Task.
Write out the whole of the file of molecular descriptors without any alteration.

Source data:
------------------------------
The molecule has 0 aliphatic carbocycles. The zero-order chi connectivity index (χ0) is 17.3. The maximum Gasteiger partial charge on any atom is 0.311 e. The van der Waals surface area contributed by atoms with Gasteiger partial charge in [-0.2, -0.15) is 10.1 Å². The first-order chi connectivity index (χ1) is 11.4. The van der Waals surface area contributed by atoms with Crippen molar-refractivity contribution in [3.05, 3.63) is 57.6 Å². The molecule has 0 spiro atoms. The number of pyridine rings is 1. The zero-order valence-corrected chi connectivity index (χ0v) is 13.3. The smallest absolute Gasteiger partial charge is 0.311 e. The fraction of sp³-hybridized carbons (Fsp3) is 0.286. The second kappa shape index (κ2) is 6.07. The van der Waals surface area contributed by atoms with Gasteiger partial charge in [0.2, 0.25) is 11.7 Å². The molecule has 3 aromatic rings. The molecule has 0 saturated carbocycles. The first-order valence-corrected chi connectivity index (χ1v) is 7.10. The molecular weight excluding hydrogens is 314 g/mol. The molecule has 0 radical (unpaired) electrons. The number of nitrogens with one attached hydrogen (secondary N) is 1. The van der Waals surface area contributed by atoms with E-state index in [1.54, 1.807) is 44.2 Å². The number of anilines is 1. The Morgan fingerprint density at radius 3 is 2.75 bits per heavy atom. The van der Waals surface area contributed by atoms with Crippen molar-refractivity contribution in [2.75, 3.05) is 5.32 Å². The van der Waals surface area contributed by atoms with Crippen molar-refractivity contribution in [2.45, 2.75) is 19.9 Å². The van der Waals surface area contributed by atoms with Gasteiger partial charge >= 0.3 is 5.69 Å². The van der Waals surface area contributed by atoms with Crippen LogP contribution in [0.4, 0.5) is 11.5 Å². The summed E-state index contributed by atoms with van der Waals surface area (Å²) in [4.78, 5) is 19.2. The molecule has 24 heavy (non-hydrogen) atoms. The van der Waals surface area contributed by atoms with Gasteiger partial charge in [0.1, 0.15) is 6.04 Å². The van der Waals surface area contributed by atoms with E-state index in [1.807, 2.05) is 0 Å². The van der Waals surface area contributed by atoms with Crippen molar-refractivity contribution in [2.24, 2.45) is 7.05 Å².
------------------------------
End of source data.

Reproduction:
The molecule has 0 aliphatic carbocycles. The zero-order chi connectivity index (χ0) is 17.3. The maximum Gasteiger partial charge on any atom is 0.311 e. The van der Waals surface area contributed by atoms with Gasteiger partial charge in [-0.2, -0.15) is 10.1 Å². The first-order chi connectivity index (χ1) is 11.4. The van der Waals surface area contributed by atoms with Crippen molar-refractivity contribution in [3.05, 3.63) is 57.6 Å². The molecule has 0 spiro atoms. The number of pyridine rings is 1. The zero-order valence-corrected chi connectivity index (χ0v) is 13.3. The smallest absolute Gasteiger partial charge is 0.311 e. The fraction of sp³-hybridized carbons (Fsp3) is 0.286. The second kappa shape index (κ2) is 6.07. The van der Waals surface area contributed by atoms with Gasteiger partial charge in [0.2, 0.25) is 11.7 Å². The molecule has 3 aromatic rings. The molecule has 0 saturated carbocycles. The first-order valence-corrected chi connectivity index (χ1v) is 7.10. The molecular weight excluding hydrogens is 314 g/mol. The molecule has 0 radical (unpaired) electrons. The number of nitrogens with one attached hydrogen (secondary N) is 1. The van der Waals surface area contributed by atoms with E-state index in [1.54, 1.807) is 44.2 Å². The number of anilines is 1. The Morgan fingerprint density at radius 3 is 2.75 bits per heavy atom. The van der Waals surface area contributed by atoms with Crippen molar-refractivity contribution in [2.75, 3.05) is 5.32 Å². The van der Waals surface area contributed by atoms with Crippen molar-refractivity contribution in [2.45, 2.75) is 19.9 Å². The van der Waals surface area contributed by atoms with Gasteiger partial charge >= 0.3 is 5.69 Å². The van der Waals surface area contributed by atoms with Crippen LogP contribution in [0.4, 0.5) is 11.5 Å². The summed E-state index contributed by atoms with van der Waals surface area (Å²) in [4.78, 5) is 19.2. The molecule has 24 heavy (non-hydrogen) atoms. The van der Waals surface area contributed by atoms with Gasteiger partial charge in [0.1, 0.15) is 6.04 Å². The van der Waals surface area contributed by atoms with E-state index in [1.807, 2.05) is 0 Å². The van der Waals surface area contributed by atoms with Crippen molar-refractivity contribution in [2.24, 2.45) is 7.05 Å².